Joint venture aims to develop advanced tuberculosis vaccine

OXFORD, England and ROCKVILLE, Md. —The University of Oxford and Emergent BioSolutions Inc. announced July 23, 2008, that they have formed the Oxford-Emergent Tuberculosis Consortium Ltd. to further develop MVA85A, a vaccine candidate for the prevention of tuberculosis.

The University of Oxford, through its technology transfer office, Isis Innovation Ltd., has exclusively licensed the MVA85A tuberculosis vaccine candidate and related technology to the consortium.

The Consortium will work with the Aeras Global TB Vaccine Foundation to evaluate the efficacy of MVA85A in infants in a Phase IIb clinical trial anticipated to begin in 2009. The trial will take place at a clinical trial site developed by Aeras and the University of Cape Town’s South African Tuberculosis Vaccine Initiative in Worcester, South Africa.

The consortium has secured approximately $16 million from the Wellcome Trust and the Aeras Global TB Vaccine Foundation to fund this Phase IIb trial.

Under agreements with the consortium, Emergent BioSolutions has the rights to commercialize the MVA85A vaccine. The Aeras Global TB Vaccine Foundation will have distribution rights in the developing world.

The MVA85A vaccine candidate is designed to work in tandem with the Bacille Calmette Guerin vaccine (BCG), which is currently the only available vaccine against tuberculosis. BCG is administered to infants throughout the developing world and in certain countries in the developed world. However, BCG provides only variable protection against pulmonary tuberculosis and is not effective in adults.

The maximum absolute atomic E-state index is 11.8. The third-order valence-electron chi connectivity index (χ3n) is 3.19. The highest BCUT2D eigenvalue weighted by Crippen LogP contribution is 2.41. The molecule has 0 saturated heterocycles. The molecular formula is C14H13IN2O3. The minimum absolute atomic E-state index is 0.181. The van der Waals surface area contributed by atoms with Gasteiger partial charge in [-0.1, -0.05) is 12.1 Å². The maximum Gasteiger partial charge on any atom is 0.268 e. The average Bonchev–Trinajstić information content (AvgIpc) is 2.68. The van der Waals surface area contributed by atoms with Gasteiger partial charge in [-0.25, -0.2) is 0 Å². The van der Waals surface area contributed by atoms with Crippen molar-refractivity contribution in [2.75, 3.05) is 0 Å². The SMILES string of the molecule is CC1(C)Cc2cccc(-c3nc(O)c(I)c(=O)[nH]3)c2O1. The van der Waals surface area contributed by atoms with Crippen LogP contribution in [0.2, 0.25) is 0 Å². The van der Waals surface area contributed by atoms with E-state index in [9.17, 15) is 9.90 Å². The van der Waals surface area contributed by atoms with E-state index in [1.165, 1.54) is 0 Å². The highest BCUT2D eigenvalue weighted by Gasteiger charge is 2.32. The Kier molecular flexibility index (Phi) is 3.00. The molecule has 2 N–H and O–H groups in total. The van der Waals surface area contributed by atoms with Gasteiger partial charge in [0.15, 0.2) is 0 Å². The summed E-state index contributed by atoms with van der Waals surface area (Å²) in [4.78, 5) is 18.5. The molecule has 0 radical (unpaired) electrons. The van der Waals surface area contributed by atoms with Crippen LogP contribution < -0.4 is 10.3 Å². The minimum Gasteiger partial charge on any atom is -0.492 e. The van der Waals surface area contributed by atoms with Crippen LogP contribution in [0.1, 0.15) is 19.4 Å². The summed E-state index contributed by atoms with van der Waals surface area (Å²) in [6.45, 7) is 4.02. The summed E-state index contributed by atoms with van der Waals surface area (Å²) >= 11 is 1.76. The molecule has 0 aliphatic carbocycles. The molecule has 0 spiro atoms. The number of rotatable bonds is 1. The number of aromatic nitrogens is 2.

The MVA85A vaccine candidate is intended to augment the response of T-cells already primed by the BCG vaccine. Clinical trials to date have demonstrated consistently high cellular immune responses in those who received the MVA85A vaccine candidate following vaccination with BCG.

The MVA85A vaccine has been awarded orphan drug status by the European Medicines Agency.

“I am excited by the prospect of further development of this promising vaccine candidate,” said Dr. Helen McShane of the University’s Jenner Institute. She developed the vaccine at the University of Oxford, working with Dr. Sarah Gilbert and Professor Adrian Hill, a Wellcome Trust principal research fellow.

“Curbing tuberculosis is a pressing global health priority,” McShane said, “and if achieved could save the lives of millions. We at Oxford have selected Emergent BioSolutions as our commercial partner given their vaccine development experience and dedication to bringing lifesaving vaccines to market.”

Tuberculosis is the world’s second leading cause of death from infectious disease in adults, after HIV/AIDS, according to the World Health Organization.